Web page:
Freddie Starr, who has died in Spain at 76, was the comedian immortalised by a headline of March 13, 1986: "Freddie Starr Ate My Hamster".
Lea La Salle, the model who owned the rodent (called "Supersonic"), claimed the comedian demanded she cook him supper and, when she refused, put Supersonic in a sandwich and started to eat him.
Although Starr denied it in his autobiography, Unwrapped, and the story turned out to have been concocted by notorious publicist Max Clifford, it was an indication of the perception of Starr's mercurial character that the tale was widely felt to have a ring of truth.
Starr's live act sometimes verged on the manic, and his air of unpredictability and boyish grin endeared him to audiences, as did his impressions of Elvis Presley and Adolf Hitler, among others. Starr, who started out as a singer, was especially proud of his "Elvis".
Only 1.67m tall, off-stage he burned on a short fuse: he once attacked Peter Glaze, compere of children's show Crackerjack.
Starr's immoderate behaviour intensified in the early 1980s when he developed a voracious appetite for Valium and cocaine — recreations he renounced in the middle of the decade. He rarely drank, however, having had a violent, alcoholic father.
Though praised for his gifts to charities, he was not universally loved by fellow performers. Some guests in his summer shows found him an over-exuberant host.
At Great Yarmouth in 1983, for example, singer Lisa Stansfield (then 17) was, she said, "distressed" and "humiliated" to discover that Starr, in an impromptu accompaniment to one of her romantic ballads, had "crawled on stage in shorts and cocked his leg up like a dog".
Starr explained: "I was trying to help the girl out."
In August 1980 it was reported he had been throwing donkey droppings at his fellow performers.
Starr was born Frederick Leslie Fowell on January 9, 1943, the youngest in a family of five, and grew up in Huyton, near Liverpool.
At 15 he had a small role in Violent Playground, a film about a Liverpool probation officer who falls in love with an arsonist's sister. Starr's first major notice in the national newspapers came in The Sunday Telegraph in 1963, when he was performing at the Liverpool Beat Festival as Freddie Starr and the Midnighters.
The Telegraph's reporter found Starr indulging in The Stomp — "a gentle leaping about in which the arms flap wildly".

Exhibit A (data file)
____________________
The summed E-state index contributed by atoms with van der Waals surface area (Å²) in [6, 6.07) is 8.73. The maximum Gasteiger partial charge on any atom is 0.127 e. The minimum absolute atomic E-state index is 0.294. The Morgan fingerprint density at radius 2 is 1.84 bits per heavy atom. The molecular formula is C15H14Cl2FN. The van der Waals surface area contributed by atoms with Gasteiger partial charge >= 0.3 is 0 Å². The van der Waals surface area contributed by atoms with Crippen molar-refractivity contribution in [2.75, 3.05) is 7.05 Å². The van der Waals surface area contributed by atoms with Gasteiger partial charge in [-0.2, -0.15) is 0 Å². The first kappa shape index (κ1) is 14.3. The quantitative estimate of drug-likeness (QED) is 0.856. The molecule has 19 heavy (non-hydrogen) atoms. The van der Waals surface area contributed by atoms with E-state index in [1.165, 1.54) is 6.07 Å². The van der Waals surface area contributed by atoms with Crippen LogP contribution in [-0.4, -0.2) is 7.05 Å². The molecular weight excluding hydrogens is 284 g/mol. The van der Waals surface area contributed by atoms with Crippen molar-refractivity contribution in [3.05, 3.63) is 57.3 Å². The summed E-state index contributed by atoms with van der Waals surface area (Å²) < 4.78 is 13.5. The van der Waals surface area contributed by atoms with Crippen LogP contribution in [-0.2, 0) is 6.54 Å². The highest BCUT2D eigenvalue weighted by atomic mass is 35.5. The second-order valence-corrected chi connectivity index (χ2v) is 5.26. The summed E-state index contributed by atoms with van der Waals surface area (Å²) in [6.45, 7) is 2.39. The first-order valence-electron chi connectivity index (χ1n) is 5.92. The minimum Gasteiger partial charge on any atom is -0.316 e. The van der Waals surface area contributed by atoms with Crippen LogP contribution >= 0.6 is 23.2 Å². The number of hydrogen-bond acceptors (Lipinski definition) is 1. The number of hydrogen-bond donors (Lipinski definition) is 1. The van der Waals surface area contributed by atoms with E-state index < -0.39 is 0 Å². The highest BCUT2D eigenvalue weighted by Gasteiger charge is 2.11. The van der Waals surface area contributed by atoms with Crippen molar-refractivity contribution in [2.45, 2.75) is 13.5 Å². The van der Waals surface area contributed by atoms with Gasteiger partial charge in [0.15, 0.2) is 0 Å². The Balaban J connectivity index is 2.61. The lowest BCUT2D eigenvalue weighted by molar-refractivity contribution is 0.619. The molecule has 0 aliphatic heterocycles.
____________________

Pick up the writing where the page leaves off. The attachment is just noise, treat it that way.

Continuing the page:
Having failed to break into the big time with various other musical incarnations, Starr decided his true talent lay as an impersonator.
His first success came when he appeared at short notice in the Bachelors' Victoria Palace Show as a stand-in for Dick Emery.
"Next thing I know," Starr said, "I'm on tour with Max Bygraves."
In 1970 he was chosen by Bernard Delfont to entertain the Queen Mother in The Royal Variety Performance and stole the show with his impression of Mick Jagger.
He established himself on television in the show Who Do You Do?, which began in 1972.
Meanwhile in his theatre shows, Starr developed something of a reputation for "blue" material. In 1973, when he performed at Chelmsford Prison, there were complaints that the show was "sacrilegious" and that one member of the audience had "taken his trousers down and urinated in a bucket".
Starr left Who Do You Do? in 1975, by which time he had acquired several Rolls-Royces and a five-bedroom house in Berkshire with swimming pool.
At the end of the decade he began to complain of stage fright and claustrophobia, and was prescribed sleeping pills and tranquillisers.
His summer shows, performed to predominantly family audiences on the South Coast, were increasingly dogged by problems including arguments and even physical altercations with his fellow professionals.
Accounts of his erratic behaviour proved a powerful disincentive to television producers. In 1980 his leading role in LWT's Variety Madhouse show was given to Russ Abbott, and in the years that followed Starr was to be best known for his appearances in the tabloids.
He returned to television in 1983 with The Freddie Starr Showcase, but seemed badly affected the next year when his friend Alan Lake, Diana Dors' widower, shot himself after her death.
In 1986, dressed in a Nazi uniform on Blackpool beach, Starr announced he was quitting show business.
Starr returned to make a successful appearance in the 1989 Royal Variety Performance. Between 1996 and 1998, ITV broadcast The Freddie Starr Show, and in 1996 he appeared in An Audience with Freddie Starr, followed a year later by Another Audience with Freddie Starr.
Thereafter he was seen principally in reality TV shows.
Starr married and divorced five times. He is survived by six children.
He owned Minnehoma, which won the Grand National in 1994.